Hoyas dominate UConn at packed Verizon Center

February 2, 2012

All season, the Georgetown men’s basketball team has stressed the need to play a game with a full 40 minutes of consistent effort. The Hoyas got close on Wednesday, but even 37 minutes or so was more than enough for a double-digit victory.

Hollis Thompson had a bounce-back game with 18 points, and No. 14 Georgetown (17-4, 7-3 Big East) recovered from a double-digit loss to Pittsburgh on Saturday with a resounding 58-44 victory over Connecticut (14-7, 4-5 Big East).

The Hoyas got those bad minutes out of the way early. After falling into an early hole against the Panthers out of which they were not able to climb, the Hoyas looked like they were headed for a repeat performance against UConn. The Huskies seemed unstoppable in the first two and half minutes of the game, connecting on their first four shots.

Freshman center Andre Drummond was particularly impressive, pulling a spinning post move for an easy layup before slamming home an alley-oop. After the dunk put the Huskies up 9-3 with 17:30 to go in the half, Coach John Thompson III quickly called timeout.

“When they scored nine points, it felt like it was under a minute,” Thompson III said.

The Hoyas buckled down on defense after the timeout, taking away the Huskies’ transition game and forcing them into jump shots. The renewed effort allowed Georgetown to hold UConn scoreless for six minutes after the 16:36 mark.

It took the Hoyas almost that entire stretch to find their offense, but they eventually did, with senior center Henry Sims tying the game at 15 on a free throw with nine minutes to go in the half. That was just the beginning of an impressive offensive day for Sims, who had to contend with Drummond for most of the night. He finished with 13 points, although he also racked up seven turnovers.

“I remember Sims as a high school kid in Baltimore,” UConn head coach Jim Calhoun said. “He really has improved as a player. He’s a nice guy to throw in because he can do an awful lot with the ball.”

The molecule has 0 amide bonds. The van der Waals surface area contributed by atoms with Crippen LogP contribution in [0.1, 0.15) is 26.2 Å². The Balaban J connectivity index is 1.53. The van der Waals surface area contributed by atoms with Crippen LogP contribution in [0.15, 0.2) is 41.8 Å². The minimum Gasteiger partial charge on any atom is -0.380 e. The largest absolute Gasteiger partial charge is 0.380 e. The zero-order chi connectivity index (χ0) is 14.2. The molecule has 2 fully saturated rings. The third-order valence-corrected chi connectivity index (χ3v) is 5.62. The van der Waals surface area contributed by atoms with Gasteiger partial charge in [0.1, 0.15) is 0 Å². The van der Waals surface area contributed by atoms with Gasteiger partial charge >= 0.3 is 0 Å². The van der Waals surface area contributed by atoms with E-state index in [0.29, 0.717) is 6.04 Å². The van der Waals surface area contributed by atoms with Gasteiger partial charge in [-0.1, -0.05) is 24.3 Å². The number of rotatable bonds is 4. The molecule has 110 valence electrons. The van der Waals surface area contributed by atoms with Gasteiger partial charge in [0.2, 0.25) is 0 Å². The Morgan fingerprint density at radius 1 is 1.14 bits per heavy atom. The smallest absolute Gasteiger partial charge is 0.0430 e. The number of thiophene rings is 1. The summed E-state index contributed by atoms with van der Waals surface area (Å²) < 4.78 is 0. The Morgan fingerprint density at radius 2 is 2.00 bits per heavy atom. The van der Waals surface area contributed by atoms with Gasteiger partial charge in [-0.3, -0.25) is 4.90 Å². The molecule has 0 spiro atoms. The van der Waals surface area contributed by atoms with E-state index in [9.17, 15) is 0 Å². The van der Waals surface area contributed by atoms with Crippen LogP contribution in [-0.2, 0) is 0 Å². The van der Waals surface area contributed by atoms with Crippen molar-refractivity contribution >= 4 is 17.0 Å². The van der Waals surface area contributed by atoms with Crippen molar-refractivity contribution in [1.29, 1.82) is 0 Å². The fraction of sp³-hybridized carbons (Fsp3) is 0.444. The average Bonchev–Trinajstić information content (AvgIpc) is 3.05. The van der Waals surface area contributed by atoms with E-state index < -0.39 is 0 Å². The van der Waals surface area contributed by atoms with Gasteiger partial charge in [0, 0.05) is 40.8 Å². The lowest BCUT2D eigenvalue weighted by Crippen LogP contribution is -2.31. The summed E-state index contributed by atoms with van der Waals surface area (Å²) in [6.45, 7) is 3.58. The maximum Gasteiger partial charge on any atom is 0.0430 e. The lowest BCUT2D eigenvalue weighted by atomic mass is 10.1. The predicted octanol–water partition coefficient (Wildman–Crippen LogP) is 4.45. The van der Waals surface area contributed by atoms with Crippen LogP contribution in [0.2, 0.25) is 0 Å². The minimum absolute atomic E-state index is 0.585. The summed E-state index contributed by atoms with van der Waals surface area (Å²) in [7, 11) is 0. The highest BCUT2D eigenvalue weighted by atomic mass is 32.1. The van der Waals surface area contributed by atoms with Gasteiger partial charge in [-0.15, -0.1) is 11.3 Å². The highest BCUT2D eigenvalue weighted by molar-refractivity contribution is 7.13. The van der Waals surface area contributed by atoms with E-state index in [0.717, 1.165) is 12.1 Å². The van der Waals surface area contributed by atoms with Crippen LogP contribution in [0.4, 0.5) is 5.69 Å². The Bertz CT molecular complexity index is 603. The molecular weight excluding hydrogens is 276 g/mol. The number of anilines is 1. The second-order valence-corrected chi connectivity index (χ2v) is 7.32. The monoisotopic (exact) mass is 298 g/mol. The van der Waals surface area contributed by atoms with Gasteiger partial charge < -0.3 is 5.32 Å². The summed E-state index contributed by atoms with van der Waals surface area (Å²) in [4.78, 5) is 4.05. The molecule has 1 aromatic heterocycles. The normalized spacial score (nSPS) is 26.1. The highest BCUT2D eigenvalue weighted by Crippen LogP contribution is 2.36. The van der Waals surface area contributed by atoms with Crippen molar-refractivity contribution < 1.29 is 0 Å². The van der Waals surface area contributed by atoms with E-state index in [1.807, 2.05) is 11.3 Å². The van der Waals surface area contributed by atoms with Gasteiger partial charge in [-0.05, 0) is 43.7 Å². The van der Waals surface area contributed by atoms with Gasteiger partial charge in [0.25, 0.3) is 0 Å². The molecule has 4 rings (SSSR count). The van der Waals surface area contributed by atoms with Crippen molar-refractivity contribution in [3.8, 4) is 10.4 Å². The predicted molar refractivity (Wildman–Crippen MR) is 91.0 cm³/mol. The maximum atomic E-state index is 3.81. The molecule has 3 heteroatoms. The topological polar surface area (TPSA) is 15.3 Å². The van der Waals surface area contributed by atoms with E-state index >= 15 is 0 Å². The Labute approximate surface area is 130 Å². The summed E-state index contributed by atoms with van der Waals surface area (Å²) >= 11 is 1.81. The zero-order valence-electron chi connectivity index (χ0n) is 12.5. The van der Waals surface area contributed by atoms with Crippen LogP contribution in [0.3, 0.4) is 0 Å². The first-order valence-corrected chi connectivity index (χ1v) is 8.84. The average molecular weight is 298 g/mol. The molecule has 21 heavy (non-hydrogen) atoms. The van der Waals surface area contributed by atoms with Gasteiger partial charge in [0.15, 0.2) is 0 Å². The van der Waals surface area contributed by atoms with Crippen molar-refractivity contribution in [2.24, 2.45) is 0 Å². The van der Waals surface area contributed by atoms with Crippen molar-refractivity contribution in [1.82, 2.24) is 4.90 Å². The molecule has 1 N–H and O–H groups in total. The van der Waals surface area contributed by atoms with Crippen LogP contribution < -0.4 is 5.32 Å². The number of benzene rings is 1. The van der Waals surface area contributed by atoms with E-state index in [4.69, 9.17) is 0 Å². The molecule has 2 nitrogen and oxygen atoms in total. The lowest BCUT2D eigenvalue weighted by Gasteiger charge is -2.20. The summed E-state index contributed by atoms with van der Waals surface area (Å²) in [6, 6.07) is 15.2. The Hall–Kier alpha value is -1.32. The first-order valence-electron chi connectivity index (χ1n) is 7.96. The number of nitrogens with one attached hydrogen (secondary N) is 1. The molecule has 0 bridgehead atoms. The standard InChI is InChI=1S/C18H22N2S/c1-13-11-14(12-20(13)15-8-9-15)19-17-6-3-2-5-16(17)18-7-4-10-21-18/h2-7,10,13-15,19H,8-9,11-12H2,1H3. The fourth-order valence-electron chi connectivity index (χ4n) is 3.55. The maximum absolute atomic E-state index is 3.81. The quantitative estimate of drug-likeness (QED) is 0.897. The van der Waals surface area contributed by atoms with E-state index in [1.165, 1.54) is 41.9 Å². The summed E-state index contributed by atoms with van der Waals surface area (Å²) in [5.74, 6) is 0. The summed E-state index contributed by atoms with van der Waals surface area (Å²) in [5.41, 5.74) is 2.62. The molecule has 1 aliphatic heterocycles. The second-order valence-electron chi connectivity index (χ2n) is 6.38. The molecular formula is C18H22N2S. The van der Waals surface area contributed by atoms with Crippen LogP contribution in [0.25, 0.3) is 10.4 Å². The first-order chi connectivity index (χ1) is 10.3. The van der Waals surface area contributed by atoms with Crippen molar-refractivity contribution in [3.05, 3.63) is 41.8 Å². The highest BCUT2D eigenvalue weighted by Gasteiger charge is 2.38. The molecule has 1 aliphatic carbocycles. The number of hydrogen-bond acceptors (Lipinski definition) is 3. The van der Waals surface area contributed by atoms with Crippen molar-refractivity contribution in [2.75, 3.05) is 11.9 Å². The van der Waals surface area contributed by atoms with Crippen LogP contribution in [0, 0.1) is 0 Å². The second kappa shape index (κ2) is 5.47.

In fact, Sims combined with Thompson to score the final 17 points of the first half for the Hoyas, carrying Georgetown to a 31-21 halftime lead.

Despite Sims’ play down the stretch, Thompson was the star of the game for the Hoyas. After struggling offensively in his past two games, the junior forward responded with 18 points and nine rebounds, leading all players in both categories. The junior was effective working both inside and out on offense, and even managed two steals at the other end of the floor.

“I thought that this was one of the better games that Hollis has played, because he did so many things,” Thompson III said. “You can look at the stat sheet and he had 18 and nine, but he was key in that zone defense.”

Georgetown’s 2-3 zone defense was certainly key in holding UConn to 30 percent shooting, but many of the Huskies’ bricks and airballs were self-inflicted wounds. The two lynchpins of UConn’s backcourt, Jeremy Lamb and Shabazz Napier, were especially ineffective. Lamb managed 14 points, but the preseason All-American had to work for them, connecting on just four of his 18 attempts from the field, including 2-for-11 from beyond the arc.

“Jeremy Lamb is a terrific shooter,” Calhoun said. “He’s not shooting like it now, but under normal circumstances he’s going to make another four or five. A couple of them being threes, it might have been a different game.”

Napier, a fellow sophomore, was even worse. The guard, who averages 14.3 points per game, came off the bench for the first time all season as Calhoun shook up his starting lineup on the heels of three straight losses. The move didn’t pay any dividends—Napier was held to just one point in an 0-for-9 performance.

The Hoyas never fully solved Drummond, however. The big man led the Huskies with 18 points on 9-for-12 shooting and grabbed seven boards.

Georgetown maintained a double-digit lead for much of the second half, but UConn used a quick 4-0 run to cut the lead to six with 7:45 to go in the game. However, after a Hoya timeout, senior guard Jason Clark scored on a designed inbounds play to stop the bleeding.

After another basket by Clark, Sims effectively ended the game with a rim-rattling dunk that brought the crowd of 15,174 to its feet and prompted the student section to make its first “Hoya Saxa” chant of the game.

“Everybody was just like, ‘Whoa! On his head,’” Thompson said. “It was a great dunk.”

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